Abstract

Abstract:

This article describes an avoidance register of Datooga, a Nilotic language of Tanzania. Datooga women show respect to their senior in-laws by avoiding not only these in-laws’ names but also lexically related and similar-sounding words. Near-homophone avoidance is partly determined by phonological criteria but also by idiosyncratic metalinguistic judgments and social convention. To avoid taboo words, women have developed a conventionalized avoidance vocabulary, assembled by means of various linguistic strategies, including consonant replacement, borrowing, and derivation. Avoidance words make use of a wide range of linguistic resources and illustrate well the heterogeneous results of taboo-motivated language change.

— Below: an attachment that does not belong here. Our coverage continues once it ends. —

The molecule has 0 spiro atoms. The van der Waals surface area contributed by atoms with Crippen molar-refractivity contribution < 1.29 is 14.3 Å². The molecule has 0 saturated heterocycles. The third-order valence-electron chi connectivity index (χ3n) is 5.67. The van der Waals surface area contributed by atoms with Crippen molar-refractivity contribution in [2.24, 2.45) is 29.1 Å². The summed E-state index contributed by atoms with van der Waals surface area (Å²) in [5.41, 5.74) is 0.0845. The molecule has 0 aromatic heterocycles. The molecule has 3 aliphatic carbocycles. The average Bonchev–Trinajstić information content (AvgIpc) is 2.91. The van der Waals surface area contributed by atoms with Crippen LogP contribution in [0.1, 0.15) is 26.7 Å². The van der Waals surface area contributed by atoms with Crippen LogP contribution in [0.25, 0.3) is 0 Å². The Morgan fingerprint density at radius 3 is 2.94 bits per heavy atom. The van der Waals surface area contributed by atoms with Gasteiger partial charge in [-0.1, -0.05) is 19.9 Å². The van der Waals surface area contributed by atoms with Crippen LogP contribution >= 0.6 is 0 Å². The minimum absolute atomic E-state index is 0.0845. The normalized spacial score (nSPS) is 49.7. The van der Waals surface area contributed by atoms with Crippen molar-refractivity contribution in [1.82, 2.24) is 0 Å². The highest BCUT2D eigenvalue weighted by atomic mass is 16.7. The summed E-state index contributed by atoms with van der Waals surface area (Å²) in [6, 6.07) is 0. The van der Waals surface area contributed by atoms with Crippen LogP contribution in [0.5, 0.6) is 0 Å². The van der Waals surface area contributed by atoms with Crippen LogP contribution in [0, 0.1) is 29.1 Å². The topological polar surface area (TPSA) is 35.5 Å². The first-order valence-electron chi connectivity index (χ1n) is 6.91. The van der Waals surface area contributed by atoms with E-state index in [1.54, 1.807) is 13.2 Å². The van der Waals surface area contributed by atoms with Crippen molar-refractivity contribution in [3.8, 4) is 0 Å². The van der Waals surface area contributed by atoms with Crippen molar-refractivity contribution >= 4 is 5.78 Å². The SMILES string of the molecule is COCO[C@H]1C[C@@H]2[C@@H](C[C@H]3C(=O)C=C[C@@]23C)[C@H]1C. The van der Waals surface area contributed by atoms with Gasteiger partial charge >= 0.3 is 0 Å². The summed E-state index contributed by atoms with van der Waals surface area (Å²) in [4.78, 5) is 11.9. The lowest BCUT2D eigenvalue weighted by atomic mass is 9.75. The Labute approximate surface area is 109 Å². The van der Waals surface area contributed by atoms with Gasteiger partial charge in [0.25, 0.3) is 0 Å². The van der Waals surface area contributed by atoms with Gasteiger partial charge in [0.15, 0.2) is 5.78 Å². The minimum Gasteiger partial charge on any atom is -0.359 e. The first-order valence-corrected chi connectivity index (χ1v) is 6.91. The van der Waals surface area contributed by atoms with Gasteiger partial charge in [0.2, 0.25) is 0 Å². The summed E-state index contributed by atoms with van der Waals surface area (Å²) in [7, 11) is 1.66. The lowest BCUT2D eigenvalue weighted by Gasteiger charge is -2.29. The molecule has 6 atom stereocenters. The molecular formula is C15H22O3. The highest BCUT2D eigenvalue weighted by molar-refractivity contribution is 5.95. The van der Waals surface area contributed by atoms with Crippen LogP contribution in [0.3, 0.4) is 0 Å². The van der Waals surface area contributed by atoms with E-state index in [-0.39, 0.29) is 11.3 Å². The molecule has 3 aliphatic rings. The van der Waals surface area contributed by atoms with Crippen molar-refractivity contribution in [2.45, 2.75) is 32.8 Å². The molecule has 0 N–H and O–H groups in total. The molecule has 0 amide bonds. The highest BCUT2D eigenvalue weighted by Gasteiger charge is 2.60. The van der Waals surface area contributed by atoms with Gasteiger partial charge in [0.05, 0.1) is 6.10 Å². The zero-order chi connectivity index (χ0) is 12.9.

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Additional Information

ISSN
1944-6527
Print ISSN
0003-5483
Pages
pp. 195-217
Launched on MUSE
2016-05-05
Open Access
No
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